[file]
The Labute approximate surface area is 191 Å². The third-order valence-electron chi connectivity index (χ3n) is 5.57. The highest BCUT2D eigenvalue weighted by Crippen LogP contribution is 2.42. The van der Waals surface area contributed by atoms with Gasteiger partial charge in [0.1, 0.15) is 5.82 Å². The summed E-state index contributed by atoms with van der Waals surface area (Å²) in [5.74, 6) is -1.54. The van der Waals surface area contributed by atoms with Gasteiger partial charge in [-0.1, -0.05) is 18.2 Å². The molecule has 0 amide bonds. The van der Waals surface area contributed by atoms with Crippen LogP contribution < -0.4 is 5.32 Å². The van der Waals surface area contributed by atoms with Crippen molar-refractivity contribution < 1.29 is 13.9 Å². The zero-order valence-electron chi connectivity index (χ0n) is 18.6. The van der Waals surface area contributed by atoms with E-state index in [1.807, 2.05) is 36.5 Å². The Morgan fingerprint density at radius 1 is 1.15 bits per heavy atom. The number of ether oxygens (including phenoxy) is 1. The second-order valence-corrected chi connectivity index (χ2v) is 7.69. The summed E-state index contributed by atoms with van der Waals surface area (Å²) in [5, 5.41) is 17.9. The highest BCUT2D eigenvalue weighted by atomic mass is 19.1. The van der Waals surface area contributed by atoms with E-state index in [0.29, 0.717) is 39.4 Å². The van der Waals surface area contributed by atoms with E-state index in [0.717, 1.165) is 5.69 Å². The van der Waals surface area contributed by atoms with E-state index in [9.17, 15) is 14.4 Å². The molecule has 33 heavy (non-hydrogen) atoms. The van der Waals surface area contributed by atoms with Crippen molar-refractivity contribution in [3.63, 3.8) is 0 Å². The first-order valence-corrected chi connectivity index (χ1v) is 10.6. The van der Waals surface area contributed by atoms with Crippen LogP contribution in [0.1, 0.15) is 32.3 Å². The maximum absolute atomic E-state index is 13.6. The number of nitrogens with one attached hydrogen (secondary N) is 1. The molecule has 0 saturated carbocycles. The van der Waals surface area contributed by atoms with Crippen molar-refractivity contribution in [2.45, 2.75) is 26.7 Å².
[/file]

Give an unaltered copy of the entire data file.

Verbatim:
The Labute approximate surface area is 191 Å². The third-order valence-electron chi connectivity index (χ3n) is 5.57. The highest BCUT2D eigenvalue weighted by Crippen LogP contribution is 2.42. The van der Waals surface area contributed by atoms with Gasteiger partial charge in [0.1, 0.15) is 5.82 Å². The summed E-state index contributed by atoms with van der Waals surface area (Å²) in [5.74, 6) is -1.54. The van der Waals surface area contributed by atoms with Gasteiger partial charge in [-0.1, -0.05) is 18.2 Å². The molecule has 0 amide bonds. The van der Waals surface area contributed by atoms with Crippen LogP contribution < -0.4 is 5.32 Å². The van der Waals surface area contributed by atoms with Crippen molar-refractivity contribution < 1.29 is 13.9 Å². The zero-order valence-electron chi connectivity index (χ0n) is 18.6. The van der Waals surface area contributed by atoms with E-state index in [1.807, 2.05) is 36.5 Å². The Morgan fingerprint density at radius 1 is 1.15 bits per heavy atom. The number of ether oxygens (including phenoxy) is 1. The second-order valence-corrected chi connectivity index (χ2v) is 7.69. The summed E-state index contributed by atoms with van der Waals surface area (Å²) in [5, 5.41) is 17.9. The highest BCUT2D eigenvalue weighted by atomic mass is 19.1. The van der Waals surface area contributed by atoms with E-state index in [0.29, 0.717) is 39.4 Å². The van der Waals surface area contributed by atoms with E-state index in [0.717, 1.165) is 5.69 Å². The van der Waals surface area contributed by atoms with E-state index in [9.17, 15) is 14.4 Å². The molecule has 33 heavy (non-hydrogen) atoms. The van der Waals surface area contributed by atoms with Crippen molar-refractivity contribution in [3.63, 3.8) is 0 Å². The first-order valence-corrected chi connectivity index (χ1v) is 10.6. The van der Waals surface area contributed by atoms with Crippen LogP contribution in [0.1, 0.15) is 32.3 Å². The maximum absolute atomic E-state index is 13.6. The number of nitrogens with one attached hydrogen (secondary N) is 1. The molecule has 0 saturated carbocycles. The van der Waals surface area contributed by atoms with Crippen molar-refractivity contribution in [2.45, 2.75) is 26.7 Å².